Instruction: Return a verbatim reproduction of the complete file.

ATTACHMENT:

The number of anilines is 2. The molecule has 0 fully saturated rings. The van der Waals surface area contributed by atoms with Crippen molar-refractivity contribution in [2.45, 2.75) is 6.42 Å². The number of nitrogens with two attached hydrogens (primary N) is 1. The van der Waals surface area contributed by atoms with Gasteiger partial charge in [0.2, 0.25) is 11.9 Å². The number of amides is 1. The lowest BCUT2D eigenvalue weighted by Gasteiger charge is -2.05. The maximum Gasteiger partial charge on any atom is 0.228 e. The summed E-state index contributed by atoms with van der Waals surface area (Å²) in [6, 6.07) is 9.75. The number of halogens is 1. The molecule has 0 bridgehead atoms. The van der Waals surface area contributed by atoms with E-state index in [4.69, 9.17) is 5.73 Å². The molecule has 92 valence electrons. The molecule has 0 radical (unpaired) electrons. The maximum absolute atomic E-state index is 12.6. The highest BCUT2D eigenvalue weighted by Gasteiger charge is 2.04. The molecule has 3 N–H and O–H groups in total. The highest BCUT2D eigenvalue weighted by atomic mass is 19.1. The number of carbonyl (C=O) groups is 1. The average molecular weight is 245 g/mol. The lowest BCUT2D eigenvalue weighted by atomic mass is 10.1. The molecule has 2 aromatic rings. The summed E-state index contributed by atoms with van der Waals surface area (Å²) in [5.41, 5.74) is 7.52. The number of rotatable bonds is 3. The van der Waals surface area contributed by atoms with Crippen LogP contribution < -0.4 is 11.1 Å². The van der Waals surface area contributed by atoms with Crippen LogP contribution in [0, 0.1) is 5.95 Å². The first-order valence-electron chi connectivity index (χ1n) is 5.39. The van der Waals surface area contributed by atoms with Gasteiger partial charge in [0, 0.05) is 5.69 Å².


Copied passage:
The number of anilines is 2. The molecule has 0 fully saturated rings. The van der Waals surface area contributed by atoms with Crippen molar-refractivity contribution in [2.45, 2.75) is 6.42 Å². The number of nitrogens with two attached hydrogens (primary N) is 1. The van der Waals surface area contributed by atoms with Gasteiger partial charge in [0.2, 0.25) is 11.9 Å². The number of amides is 1. The lowest BCUT2D eigenvalue weighted by Gasteiger charge is -2.05. The maximum Gasteiger partial charge on any atom is 0.228 e. The summed E-state index contributed by atoms with van der Waals surface area (Å²) in [6, 6.07) is 9.75. The number of halogens is 1. The molecule has 0 bridgehead atoms. The van der Waals surface area contributed by atoms with E-state index in [4.69, 9.17) is 5.73 Å². The molecule has 92 valence electrons. The molecule has 0 radical (unpaired) electrons. The maximum absolute atomic E-state index is 12.6. The highest BCUT2D eigenvalue weighted by Gasteiger charge is 2.04. The molecule has 3 N–H and O–H groups in total. The highest BCUT2D eigenvalue weighted by atomic mass is 19.1. The number of carbonyl (C=O) groups is 1. The average molecular weight is 245 g/mol. The lowest BCUT2D eigenvalue weighted by atomic mass is 10.1. The molecule has 2 aromatic rings. The summed E-state index contributed by atoms with van der Waals surface area (Å²) in [5.41, 5.74) is 7.52. The number of rotatable bonds is 3. The van der Waals surface area contributed by atoms with Crippen LogP contribution < -0.4 is 11.1 Å². The van der Waals surface area contributed by atoms with Crippen LogP contribution in [0, 0.1) is 5.95 Å². The first-order valence-electron chi connectivity index (χ1n) is 5.39. The van der Waals surface area contributed by atoms with Gasteiger partial charge in [0, 0.05) is 5.69 Å².